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Back to Archives | Back to January 2007 Contents 

Free Resources for Smaller Agencies

By Paul D. Schultz

Chief of Police, Lafayette, Colorado


ree resources for smaller police departments can be force multipliers. They can improve officer safety and effectiveness, improve the level of service provided to the community, and reduce liability. What’s more, they can make their communities safer.

Where should a chief look for free and reduced-cost resources? Here are a few suggestions.

The Private Sector

Almost every Fortune 500 corporation makes grants. A letter to the company’s corporate headquarters is usually all it takes to get the company’s requirements for a grant request. A police chief should send an inquiry to every national company that has a presence in his or her jurisdiction, as companies are likelier to award grants to local applicants.

National companies that do not have a local presence may also be a source of grants. When writing to one of these companies, a chief should emphasize that people in his or her jurisdiction support the company and may even be its customers.

Chiefs should not limit their targets to major corporations. Local businesses could be eager for an opportunity to support a local public safety agency with in-kind donations. Of course, politically astute police chiefs will allow elected officials to pursue in-kind donations from local businesses on their behalf.

The Public Sector

State and federal grants can be critical to supporting or sustaining a police agency budget. Even though the Justice Assistance Grants (JAG) have been reduced in recent years, there are still resources available for state traffic enforcement projects and federal counterterrorism efforts.

There are many success stories of smaller agencies receiving resources in both areas. Smaller police departments can often increase their staffing by up to the equivalent of one full-time employee by obtaining successive state traffic grants. Various counterterrorism grant programs can be found at the Department of Homeland Security Web site at www.dhs.org and are too numerous to list here.

The federal government operates what are known as the 1033 and 1122 programs. The 1033 program allows police departments to obtain free military surplus items, and the 1122 program allows police departments to obtain equipment at the federal government’s cost. Many smaller agencies take advantage of the 1033 program, but the 1122 program is not as well known. On average, a police department can save several hundred dollars on each patrol car by purchasing vehicles through the 1122 program. All required information on both the 1033 and 1122 programs can be found on the Internet. See www.nlectc.org/equipment/1122.html for details.

The National Law Enforcement and Corrections Technology Center (NLECTC) provides free resources for technology reviews, training, and technical assistance to local police. NLECTC training that serves local law enforcement agencies is designed by regions. Details can be found at www.nlectc.org.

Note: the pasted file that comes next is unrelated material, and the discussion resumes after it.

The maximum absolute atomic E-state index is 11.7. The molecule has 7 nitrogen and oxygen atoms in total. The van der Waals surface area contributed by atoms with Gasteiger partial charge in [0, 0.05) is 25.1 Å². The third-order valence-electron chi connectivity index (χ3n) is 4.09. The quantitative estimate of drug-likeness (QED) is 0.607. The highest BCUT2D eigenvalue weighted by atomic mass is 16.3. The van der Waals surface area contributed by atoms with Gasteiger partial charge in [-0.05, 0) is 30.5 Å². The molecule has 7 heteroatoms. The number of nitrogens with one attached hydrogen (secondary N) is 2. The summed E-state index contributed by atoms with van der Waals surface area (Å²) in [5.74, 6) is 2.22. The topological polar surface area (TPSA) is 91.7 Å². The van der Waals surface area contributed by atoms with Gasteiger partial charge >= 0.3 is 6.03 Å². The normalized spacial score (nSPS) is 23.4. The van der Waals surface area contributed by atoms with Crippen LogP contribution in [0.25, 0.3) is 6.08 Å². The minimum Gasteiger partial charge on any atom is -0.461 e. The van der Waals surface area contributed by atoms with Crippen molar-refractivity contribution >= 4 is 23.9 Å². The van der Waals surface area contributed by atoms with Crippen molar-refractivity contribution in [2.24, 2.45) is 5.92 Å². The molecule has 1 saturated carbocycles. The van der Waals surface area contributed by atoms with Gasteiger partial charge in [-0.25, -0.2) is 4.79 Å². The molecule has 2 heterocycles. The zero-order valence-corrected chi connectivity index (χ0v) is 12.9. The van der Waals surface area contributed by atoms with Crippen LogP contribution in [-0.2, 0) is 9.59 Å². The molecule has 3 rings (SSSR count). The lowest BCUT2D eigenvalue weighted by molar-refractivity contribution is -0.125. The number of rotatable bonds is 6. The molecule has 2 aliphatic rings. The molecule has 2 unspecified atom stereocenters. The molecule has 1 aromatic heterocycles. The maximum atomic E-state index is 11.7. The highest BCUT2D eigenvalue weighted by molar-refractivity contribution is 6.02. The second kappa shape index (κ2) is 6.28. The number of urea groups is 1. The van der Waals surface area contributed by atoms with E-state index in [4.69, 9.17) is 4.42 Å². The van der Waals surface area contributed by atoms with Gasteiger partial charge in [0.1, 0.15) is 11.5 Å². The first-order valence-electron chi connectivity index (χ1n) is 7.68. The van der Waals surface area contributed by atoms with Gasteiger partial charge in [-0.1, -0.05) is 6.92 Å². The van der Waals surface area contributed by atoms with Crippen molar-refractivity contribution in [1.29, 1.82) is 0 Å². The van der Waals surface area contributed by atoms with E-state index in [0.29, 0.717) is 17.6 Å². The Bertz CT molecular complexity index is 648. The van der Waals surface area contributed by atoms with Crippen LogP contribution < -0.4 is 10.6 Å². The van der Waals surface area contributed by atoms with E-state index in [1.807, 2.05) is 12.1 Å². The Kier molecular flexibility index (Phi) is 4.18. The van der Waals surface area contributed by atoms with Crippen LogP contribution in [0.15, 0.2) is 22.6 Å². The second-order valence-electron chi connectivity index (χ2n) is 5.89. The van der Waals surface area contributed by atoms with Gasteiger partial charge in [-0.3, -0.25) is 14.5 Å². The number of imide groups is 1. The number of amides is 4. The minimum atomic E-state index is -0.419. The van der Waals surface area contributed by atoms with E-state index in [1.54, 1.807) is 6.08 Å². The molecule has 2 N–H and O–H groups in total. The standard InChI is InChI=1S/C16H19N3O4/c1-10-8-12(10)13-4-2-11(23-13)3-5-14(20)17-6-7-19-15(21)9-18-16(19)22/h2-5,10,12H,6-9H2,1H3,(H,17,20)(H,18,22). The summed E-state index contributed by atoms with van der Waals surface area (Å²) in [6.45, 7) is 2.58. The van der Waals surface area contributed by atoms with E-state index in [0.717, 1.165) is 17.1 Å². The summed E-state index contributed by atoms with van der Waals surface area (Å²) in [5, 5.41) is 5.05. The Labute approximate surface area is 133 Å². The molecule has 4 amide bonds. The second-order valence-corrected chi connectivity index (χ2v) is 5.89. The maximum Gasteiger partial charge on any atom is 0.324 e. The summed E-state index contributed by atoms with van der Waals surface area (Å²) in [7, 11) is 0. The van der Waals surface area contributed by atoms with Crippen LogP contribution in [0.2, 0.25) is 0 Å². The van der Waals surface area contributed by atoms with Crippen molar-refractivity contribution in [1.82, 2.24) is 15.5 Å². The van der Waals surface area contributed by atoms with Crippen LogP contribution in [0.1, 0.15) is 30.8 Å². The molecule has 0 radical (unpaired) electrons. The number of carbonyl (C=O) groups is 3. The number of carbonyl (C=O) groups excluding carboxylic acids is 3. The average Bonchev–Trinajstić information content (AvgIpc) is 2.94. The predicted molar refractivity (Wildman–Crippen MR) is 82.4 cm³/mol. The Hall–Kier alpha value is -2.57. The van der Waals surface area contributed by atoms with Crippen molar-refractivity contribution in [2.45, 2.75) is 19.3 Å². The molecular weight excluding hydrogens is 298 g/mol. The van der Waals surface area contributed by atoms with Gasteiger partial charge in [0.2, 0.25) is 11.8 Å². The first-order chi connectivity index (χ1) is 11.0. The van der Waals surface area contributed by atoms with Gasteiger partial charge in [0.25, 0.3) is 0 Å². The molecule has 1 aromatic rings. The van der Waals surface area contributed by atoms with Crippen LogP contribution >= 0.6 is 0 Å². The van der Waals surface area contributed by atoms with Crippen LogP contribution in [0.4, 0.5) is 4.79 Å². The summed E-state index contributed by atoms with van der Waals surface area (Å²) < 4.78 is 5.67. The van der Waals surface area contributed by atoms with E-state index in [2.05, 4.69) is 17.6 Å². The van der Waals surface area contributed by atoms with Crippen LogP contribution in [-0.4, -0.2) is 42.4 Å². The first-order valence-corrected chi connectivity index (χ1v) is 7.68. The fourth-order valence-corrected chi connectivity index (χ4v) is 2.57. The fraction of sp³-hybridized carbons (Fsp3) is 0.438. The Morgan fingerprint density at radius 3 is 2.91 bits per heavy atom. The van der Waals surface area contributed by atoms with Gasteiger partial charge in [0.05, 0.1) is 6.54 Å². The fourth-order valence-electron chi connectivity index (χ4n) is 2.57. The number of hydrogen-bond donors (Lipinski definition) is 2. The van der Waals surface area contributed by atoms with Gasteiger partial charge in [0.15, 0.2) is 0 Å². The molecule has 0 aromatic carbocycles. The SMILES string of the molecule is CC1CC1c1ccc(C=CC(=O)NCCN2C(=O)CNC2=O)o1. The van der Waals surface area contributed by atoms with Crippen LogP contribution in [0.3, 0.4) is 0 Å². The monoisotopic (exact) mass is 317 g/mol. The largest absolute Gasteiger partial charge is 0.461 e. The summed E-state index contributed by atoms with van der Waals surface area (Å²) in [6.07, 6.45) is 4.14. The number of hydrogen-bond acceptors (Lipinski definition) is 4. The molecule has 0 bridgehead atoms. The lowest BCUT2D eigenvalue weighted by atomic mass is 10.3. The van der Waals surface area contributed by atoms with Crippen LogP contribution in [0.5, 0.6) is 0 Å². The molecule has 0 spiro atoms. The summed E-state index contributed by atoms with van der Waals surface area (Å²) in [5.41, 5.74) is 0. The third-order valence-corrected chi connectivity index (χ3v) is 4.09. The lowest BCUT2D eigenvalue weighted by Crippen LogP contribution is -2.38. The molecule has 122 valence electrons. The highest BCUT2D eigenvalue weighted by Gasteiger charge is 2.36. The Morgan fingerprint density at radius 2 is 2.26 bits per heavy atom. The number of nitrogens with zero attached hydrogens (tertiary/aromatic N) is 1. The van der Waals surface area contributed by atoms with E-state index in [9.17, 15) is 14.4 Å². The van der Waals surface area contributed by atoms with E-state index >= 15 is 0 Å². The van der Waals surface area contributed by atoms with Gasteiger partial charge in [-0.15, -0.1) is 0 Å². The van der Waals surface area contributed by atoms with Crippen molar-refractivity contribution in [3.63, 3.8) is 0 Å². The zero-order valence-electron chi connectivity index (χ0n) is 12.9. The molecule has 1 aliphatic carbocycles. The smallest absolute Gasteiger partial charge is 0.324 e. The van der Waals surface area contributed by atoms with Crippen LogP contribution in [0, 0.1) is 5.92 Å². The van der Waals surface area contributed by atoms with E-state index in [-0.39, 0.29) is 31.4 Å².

The National Association for the Exchange of Industrial Resources offers low-cost items that industry has donated to this entity. Entire youth programs can be funded by partnering with this group. They can be reached at www.naeir.org.

For free narcotics investigative equipment, check out the technology transfer program administered by the U.S. Army Electronic Proving Ground at www.epgctac.com.

Sources for Free Training

Federal law enforcement agencies are often an overlooked source of free training. All federal law enforcement agencies provide excellent free training to local law enforcement on a variety of topics. Most are just waiting for a request to assist local law enforcement.

The IACP will cohost training with smaller police departments and allow the cohosting police agency a certain number of free training slots based on the program’s overall attendance. Visit the training section of the IACP Web site, www.theiacp.org, for details.

For one kind of free training in particular, counterterrorism training, try these sources:

COBRA Training Center
www.dhs.alabama.gov

Louisiana State University
www.lsu.edu/ncsrt

New Mexico Institute of Mining and Technology
www.emrtc.nmt.edu

U.S. Department of Energy
www.nv.doe.gov/default.htm

U.S. Environmental Protection Agency
www.epa.gov/ebtpages/emergencyresponse.html

U.S. Nuclear Regulatory Commission
www.nrc.gov

Other organizations that offer free or low-cost assistance to small police departments include the following:

COPS Office Regional Community Policing Institutes
www.cops.usdoj.gov

Institute for Intergovernmental Research Regional Information Sharing Systems
www.iir.com

IACP Smaller Agency Technical Assistance Program
www.theiacp.org/research/RCDSmallPoliceDept.html

Rural Law Enforcement Technology Center
www.nlectc.org/ruletc/

National Center for Rural Law Enforcement
www.ncrle.net

National Center for Missing and Exploited Children
www.missingkids.com

Call the IACP Smaller Agency Technical Assistance Program at 800-THE-IACP, extenstion 262, for additional ideas. Remember, in the era of doing more with less, it is critical that smaller police departments take full advantage of free and reduced-cost resources.

 

From The Police Chief, vol. 74, no. 1, January 2007. Copyright held by the International Association of Chiefs of Police, 515 North Washington Street, Alexandria, VA 22314 USA.








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